All posts by Graham Williamson

Separate Tables

One of the main extras on the BFI’s new dual format reissue of Separate Tables is an archive commentary by director Delbert Mann, who died in 2007. Mann is still probably best known for his Oscar-winning 1955 debut Marty, but he’d worked extensively in television

The Miraculous Virgin

Štefan Uher’s The Miraculous Virgin, released on Blu-Ray for the first time anywhere in the world by Second Run Films, is one of those 1960s Czechoslovak films that’s so freeform in its plotting, so rapturously visual, that it’s hard to imagine it having a script,

Under the Tree

Released in cinemas by Eureka Pictures, Hafsteinn Gunnar Sigurđsson’s Icelandic black comedy Under the Tree begins with an inspired contemporary take on an old joke. Atli, played by Steinthór Hróar Steinthórsson, is watching a sex tape of himself with his ex-girlfriend when his wife walks

F for Fake

“I started at the top”, Orson Welles quips in F for Fake, “and have been working my way down ever since”. After the great man’s death in 1985 Welles’s gag became something worryingly close to consensus. Obituary after obituary tutted about what a shame it was

Samuel Fuller, Screenwriter

There are two schools of thought on what makes a good box set. The first is what you might call the blockbuster principle: just assemble as impressive a collection of hits as you can. Certainly, that works – there’s a reason there are so many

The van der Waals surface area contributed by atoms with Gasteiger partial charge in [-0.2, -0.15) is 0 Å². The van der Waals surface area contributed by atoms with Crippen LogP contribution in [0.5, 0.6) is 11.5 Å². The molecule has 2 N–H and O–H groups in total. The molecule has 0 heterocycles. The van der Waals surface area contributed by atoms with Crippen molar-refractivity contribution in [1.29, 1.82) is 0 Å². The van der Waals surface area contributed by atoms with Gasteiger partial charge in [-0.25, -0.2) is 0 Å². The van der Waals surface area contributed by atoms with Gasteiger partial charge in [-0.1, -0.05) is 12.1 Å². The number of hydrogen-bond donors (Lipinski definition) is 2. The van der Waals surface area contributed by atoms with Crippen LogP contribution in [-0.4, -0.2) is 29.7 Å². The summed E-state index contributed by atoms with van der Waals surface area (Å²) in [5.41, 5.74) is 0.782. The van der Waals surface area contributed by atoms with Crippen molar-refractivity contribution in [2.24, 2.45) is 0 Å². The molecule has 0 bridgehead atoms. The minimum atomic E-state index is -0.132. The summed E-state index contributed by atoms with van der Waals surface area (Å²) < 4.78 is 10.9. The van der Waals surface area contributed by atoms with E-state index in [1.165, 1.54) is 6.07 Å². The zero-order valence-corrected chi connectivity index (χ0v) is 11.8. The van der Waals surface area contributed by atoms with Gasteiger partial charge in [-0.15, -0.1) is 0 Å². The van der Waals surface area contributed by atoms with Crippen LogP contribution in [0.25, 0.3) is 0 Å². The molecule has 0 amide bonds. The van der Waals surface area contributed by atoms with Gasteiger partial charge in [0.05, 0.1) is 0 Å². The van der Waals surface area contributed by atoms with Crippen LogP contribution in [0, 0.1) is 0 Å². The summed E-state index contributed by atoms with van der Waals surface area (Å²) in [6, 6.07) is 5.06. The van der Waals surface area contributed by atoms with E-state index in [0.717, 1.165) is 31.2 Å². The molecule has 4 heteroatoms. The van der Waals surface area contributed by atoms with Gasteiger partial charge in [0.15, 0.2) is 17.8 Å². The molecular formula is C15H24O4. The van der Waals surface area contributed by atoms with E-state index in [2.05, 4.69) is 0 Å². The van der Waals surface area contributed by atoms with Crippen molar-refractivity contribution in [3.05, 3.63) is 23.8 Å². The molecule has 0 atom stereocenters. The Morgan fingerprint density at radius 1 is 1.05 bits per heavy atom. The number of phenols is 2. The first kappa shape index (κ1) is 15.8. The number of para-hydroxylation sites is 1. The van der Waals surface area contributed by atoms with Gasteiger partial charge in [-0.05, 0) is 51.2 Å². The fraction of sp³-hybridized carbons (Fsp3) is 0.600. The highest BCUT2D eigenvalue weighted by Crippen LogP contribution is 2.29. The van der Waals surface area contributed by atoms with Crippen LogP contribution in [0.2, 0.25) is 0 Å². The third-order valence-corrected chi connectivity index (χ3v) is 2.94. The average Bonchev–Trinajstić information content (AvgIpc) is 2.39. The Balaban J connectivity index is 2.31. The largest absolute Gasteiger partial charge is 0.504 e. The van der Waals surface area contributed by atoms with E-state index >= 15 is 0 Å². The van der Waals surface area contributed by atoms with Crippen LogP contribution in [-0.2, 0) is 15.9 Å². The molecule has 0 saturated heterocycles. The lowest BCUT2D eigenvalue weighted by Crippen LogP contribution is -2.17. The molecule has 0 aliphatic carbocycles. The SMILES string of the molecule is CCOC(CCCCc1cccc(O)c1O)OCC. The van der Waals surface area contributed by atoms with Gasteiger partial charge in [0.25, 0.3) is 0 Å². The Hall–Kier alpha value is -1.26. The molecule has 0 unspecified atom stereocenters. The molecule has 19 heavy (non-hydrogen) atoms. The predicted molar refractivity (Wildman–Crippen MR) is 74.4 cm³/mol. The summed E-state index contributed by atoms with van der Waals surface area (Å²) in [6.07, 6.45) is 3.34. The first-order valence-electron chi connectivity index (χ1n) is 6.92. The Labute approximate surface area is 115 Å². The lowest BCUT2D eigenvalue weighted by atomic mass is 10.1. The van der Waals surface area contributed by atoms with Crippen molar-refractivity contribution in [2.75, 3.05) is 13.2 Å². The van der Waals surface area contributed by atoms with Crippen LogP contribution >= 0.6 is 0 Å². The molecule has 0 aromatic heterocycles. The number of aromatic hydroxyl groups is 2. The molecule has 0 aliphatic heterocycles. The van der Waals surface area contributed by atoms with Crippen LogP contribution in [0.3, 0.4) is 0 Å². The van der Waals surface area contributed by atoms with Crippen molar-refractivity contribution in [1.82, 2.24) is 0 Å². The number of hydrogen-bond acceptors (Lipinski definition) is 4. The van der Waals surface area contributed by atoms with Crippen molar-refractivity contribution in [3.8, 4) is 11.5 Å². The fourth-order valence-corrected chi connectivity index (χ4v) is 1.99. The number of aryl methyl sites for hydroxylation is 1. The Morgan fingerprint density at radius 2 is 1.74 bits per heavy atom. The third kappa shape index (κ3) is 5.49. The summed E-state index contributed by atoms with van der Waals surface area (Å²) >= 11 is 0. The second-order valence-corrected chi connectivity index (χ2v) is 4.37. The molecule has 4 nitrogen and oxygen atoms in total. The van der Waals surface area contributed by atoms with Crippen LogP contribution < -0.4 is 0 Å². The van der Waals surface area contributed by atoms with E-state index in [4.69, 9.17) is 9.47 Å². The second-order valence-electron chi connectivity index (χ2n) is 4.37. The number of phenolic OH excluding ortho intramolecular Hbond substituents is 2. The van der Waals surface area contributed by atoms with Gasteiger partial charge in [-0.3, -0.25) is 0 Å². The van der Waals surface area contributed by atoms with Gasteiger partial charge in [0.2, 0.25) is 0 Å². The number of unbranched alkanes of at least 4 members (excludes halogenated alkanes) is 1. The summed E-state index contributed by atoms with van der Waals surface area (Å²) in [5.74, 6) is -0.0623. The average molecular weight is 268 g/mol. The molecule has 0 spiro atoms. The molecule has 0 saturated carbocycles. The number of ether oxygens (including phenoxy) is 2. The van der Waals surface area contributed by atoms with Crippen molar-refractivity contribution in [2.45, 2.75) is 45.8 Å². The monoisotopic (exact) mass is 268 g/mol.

Black Peter

Visiting the local co-op to see his sixteen-year-old son at work, a father barks angrily “That’s not working! That’s just standing and looking!” But there’s a value to standing and looking when you’re employed – as the boy, Petr, is – as a trainee store

Dark River

She’s got armfuls of good reviews and her films have opened at Cannes, but it still feels like people don’t recognise how good Clio Barnard is. Among her peers, Andrea Arnold is the heir apparent of social realist cinema, Ben Wheatley has the genre fans

Jubilee

And so time marches on, stopping only to produce ironies. Derek Jarman’s Jubilee, its very title a sarcastic reference to Queen Elizabeth II’s twenty-five years in office, is reissued by the BFI on dual format for its own ruby anniversary. The disc is released a

Mishima: A Life in Four Chapters

An extraordinary film even by the standards of Criterion’s UK catalogue, Paul Schrader’s Mishima: A Life in Four Chapters is your go-to film to counter accusations that biopics are inherently stuffy, stylistically conservative Oscar-bait. And it’s all thanks to Hank Williams. After surviving the excesses